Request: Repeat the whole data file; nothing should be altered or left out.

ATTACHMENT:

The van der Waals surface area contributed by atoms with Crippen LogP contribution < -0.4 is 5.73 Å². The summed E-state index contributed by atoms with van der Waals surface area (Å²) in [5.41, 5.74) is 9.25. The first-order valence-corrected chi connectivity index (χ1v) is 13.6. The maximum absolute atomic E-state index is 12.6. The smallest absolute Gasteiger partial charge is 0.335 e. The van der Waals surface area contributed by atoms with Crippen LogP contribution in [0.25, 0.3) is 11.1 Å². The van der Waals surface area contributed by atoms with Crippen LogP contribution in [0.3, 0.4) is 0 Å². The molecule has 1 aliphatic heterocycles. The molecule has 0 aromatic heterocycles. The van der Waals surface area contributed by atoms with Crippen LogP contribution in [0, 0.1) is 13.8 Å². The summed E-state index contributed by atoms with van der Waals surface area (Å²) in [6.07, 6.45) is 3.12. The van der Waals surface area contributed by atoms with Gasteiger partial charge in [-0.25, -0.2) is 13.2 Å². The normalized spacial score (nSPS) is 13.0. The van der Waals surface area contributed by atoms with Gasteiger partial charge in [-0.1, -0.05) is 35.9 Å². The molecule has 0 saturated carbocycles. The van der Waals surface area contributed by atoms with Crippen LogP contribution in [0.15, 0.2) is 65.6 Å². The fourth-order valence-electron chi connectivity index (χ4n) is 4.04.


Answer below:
The van der Waals surface area contributed by atoms with Crippen LogP contribution < -0.4 is 5.73 Å². The summed E-state index contributed by atoms with van der Waals surface area (Å²) in [5.41, 5.74) is 9.25. The first-order valence-corrected chi connectivity index (χ1v) is 13.6. The maximum absolute atomic E-state index is 12.6. The smallest absolute Gasteiger partial charge is 0.335 e. The van der Waals surface area contributed by atoms with Crippen LogP contribution in [0.25, 0.3) is 11.1 Å². The van der Waals surface area contributed by atoms with Crippen LogP contribution in [0.3, 0.4) is 0 Å². The molecule has 1 aliphatic heterocycles. The molecule has 0 aromatic heterocycles. The van der Waals surface area contributed by atoms with Crippen LogP contribution in [0, 0.1) is 13.8 Å². The summed E-state index contributed by atoms with van der Waals surface area (Å²) in [6.07, 6.45) is 3.12. The van der Waals surface area contributed by atoms with Gasteiger partial charge in [-0.25, -0.2) is 13.2 Å². The normalized spacial score (nSPS) is 13.0. The van der Waals surface area contributed by atoms with Gasteiger partial charge in [-0.1, -0.05) is 35.9 Å². The molecule has 0 saturated carbocycles. The van der Waals surface area contributed by atoms with Crippen LogP contribution in [0.15, 0.2) is 65.6 Å². The fourth-order valence-electron chi connectivity index (χ4n) is 4.04.